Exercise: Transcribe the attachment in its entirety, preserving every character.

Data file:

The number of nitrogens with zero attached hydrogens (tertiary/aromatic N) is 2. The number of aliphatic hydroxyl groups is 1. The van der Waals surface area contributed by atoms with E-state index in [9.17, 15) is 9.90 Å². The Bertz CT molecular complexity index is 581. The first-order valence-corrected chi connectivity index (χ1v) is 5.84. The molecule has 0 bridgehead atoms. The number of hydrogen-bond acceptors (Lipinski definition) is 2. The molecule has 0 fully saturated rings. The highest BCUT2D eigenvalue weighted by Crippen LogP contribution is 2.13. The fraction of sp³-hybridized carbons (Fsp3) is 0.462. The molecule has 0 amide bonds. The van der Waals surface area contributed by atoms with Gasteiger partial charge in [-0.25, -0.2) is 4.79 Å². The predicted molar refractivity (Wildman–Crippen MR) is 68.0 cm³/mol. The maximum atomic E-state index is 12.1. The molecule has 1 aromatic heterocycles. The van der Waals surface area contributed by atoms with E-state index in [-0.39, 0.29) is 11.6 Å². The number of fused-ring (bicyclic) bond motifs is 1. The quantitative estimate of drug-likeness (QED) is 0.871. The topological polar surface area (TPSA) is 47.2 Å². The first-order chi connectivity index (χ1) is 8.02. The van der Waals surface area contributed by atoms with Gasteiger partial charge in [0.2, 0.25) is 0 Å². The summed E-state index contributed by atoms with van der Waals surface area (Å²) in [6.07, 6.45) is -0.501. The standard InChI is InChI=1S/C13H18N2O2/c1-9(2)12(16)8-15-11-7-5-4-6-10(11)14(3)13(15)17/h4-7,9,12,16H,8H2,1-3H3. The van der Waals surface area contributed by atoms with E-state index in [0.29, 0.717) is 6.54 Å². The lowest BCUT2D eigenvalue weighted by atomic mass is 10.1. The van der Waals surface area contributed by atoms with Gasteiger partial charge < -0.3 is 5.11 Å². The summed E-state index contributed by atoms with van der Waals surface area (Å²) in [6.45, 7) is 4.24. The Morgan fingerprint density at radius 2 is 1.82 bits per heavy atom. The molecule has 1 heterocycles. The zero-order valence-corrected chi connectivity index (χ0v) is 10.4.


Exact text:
The number of nitrogens with zero attached hydrogens (tertiary/aromatic N) is 2. The number of aliphatic hydroxyl groups is 1. The van der Waals surface area contributed by atoms with E-state index in [9.17, 15) is 9.90 Å². The Bertz CT molecular complexity index is 581. The first-order valence-corrected chi connectivity index (χ1v) is 5.84. The molecule has 0 bridgehead atoms. The number of hydrogen-bond acceptors (Lipinski definition) is 2. The molecule has 0 fully saturated rings. The highest BCUT2D eigenvalue weighted by Crippen LogP contribution is 2.13. The fraction of sp³-hybridized carbons (Fsp3) is 0.462. The molecule has 0 amide bonds. The van der Waals surface area contributed by atoms with Gasteiger partial charge in [-0.25, -0.2) is 4.79 Å². The predicted molar refractivity (Wildman–Crippen MR) is 68.0 cm³/mol. The maximum atomic E-state index is 12.1. The molecule has 1 aromatic heterocycles. The van der Waals surface area contributed by atoms with E-state index in [-0.39, 0.29) is 11.6 Å². The number of fused-ring (bicyclic) bond motifs is 1. The quantitative estimate of drug-likeness (QED) is 0.871. The topological polar surface area (TPSA) is 47.2 Å². The first-order chi connectivity index (χ1) is 8.02. The van der Waals surface area contributed by atoms with Gasteiger partial charge in [0.2, 0.25) is 0 Å². The summed E-state index contributed by atoms with van der Waals surface area (Å²) in [6.07, 6.45) is -0.501. The standard InChI is InChI=1S/C13H18N2O2/c1-9(2)12(16)8-15-11-7-5-4-6-10(11)14(3)13(15)17/h4-7,9,12,16H,8H2,1-3H3. The van der Waals surface area contributed by atoms with E-state index in [0.29, 0.717) is 6.54 Å². The lowest BCUT2D eigenvalue weighted by atomic mass is 10.1. The van der Waals surface area contributed by atoms with Gasteiger partial charge < -0.3 is 5.11 Å². The summed E-state index contributed by atoms with van der Waals surface area (Å²) in [6.45, 7) is 4.24. The Morgan fingerprint density at radius 2 is 1.82 bits per heavy atom. The molecule has 1 heterocycles. The zero-order valence-corrected chi connectivity index (χ0v) is 10.4.